Public Views GOP as Principled, But Out of Touch
While somewhat more say the Republican Party than the Democratic Party has strong principles, the GOP is viewed as too extreme and out of touch.
Obama in Strong Position as He Begins Second Term
More Americans say Obama is trustworthy, a strong leader and someone who stands up for his beliefs; 52% approve of the job he is doing and 59% have a favorable opinion of him.
Ask the Expert: Factors Behind the Partisan Gap
Scott Keeter, Director of Survey Research, answers questions about the factors behind the growing partisan gap in American politics.
Slideshow: Religious Groups and Political Party Identification
A new slideshow illustrates trends in support for the U.S. political parties among various religious groups since 2008.
Democrats Now More Positive on Campaign 2012
In the wake of the party conventions, Democrats express increasingly positive views of the presidential campaign.
Democratic Convention Highlights: Clinton Outshines Obama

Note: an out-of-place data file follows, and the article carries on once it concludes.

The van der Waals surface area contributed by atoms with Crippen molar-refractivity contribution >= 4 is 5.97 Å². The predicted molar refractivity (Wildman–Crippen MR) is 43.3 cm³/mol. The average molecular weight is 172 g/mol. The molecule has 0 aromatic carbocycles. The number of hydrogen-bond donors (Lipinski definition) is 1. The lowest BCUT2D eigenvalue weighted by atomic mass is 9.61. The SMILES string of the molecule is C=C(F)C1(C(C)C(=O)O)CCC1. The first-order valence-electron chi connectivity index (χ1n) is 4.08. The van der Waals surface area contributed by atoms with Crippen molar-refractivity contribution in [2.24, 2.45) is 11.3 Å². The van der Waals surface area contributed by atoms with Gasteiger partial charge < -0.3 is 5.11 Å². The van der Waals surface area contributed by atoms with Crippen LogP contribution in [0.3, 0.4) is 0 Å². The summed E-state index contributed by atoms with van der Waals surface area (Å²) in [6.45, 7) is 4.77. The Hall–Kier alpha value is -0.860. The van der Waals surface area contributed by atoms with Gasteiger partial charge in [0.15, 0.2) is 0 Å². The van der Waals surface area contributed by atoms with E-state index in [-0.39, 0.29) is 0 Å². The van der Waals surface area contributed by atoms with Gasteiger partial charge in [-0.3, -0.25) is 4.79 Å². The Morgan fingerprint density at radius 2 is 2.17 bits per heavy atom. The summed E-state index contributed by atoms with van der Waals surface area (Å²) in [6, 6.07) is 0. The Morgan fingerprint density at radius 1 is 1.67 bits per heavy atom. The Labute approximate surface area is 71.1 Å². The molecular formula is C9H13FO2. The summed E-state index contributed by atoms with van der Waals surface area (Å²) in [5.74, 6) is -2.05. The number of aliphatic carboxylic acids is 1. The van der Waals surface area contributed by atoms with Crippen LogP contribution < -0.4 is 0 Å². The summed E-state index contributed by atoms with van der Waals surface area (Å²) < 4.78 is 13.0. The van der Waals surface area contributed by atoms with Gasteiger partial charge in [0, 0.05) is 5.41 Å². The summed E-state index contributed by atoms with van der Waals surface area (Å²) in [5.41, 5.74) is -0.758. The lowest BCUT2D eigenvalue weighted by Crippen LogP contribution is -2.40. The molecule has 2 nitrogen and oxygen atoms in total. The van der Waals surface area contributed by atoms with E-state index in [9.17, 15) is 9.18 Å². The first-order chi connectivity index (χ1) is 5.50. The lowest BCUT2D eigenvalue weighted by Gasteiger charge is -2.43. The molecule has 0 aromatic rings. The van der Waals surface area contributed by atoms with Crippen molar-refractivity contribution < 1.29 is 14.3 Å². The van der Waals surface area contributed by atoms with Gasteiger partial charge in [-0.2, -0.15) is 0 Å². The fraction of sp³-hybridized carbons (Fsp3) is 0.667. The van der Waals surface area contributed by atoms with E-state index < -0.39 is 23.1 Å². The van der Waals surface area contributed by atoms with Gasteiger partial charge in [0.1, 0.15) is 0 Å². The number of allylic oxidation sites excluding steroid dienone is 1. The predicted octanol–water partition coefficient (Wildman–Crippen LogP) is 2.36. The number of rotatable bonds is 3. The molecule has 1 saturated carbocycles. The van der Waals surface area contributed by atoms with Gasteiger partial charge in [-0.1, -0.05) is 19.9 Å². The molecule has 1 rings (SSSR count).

Like Mitt Romney, Barack Obama was not the highlight of his party’s convention. Among those who watched at least a little coverage of the Democratic convention, 29% say the highlight was Bill Clinton’s speech, while 16% name Obama’s speech as the highlight. About as many (15%) say that first lady Michelle Obama’s speech was the highlight of the convention.
More Interest in GOP Platform than Romney’s Speech
As the Republican convention gets underway, more Americans express interest in learning about what’s in the GOP platform than in speeches by either Mitt Romney or his running mate, Paul Ryan.
Quiz: Political Party
Answer 12 questions that were part of a national survey conducted by the Pew Research Center, and find out where you fit on the partisan political spectrum.
A Closer Look at the Parties in 2012
As the 2012 party conventions approach, the Democratic Party continues to maintain an advantage in party identification among voters, but its lead is much smaller than it was in 2008.
Party Affiliation and Election Polls
In every campaign cycle, pollwatchers pay close attention to the details of every election survey. And well they should. But focusing on the partisan balance of surveys is, in almost every circumstance, the wrong place to look.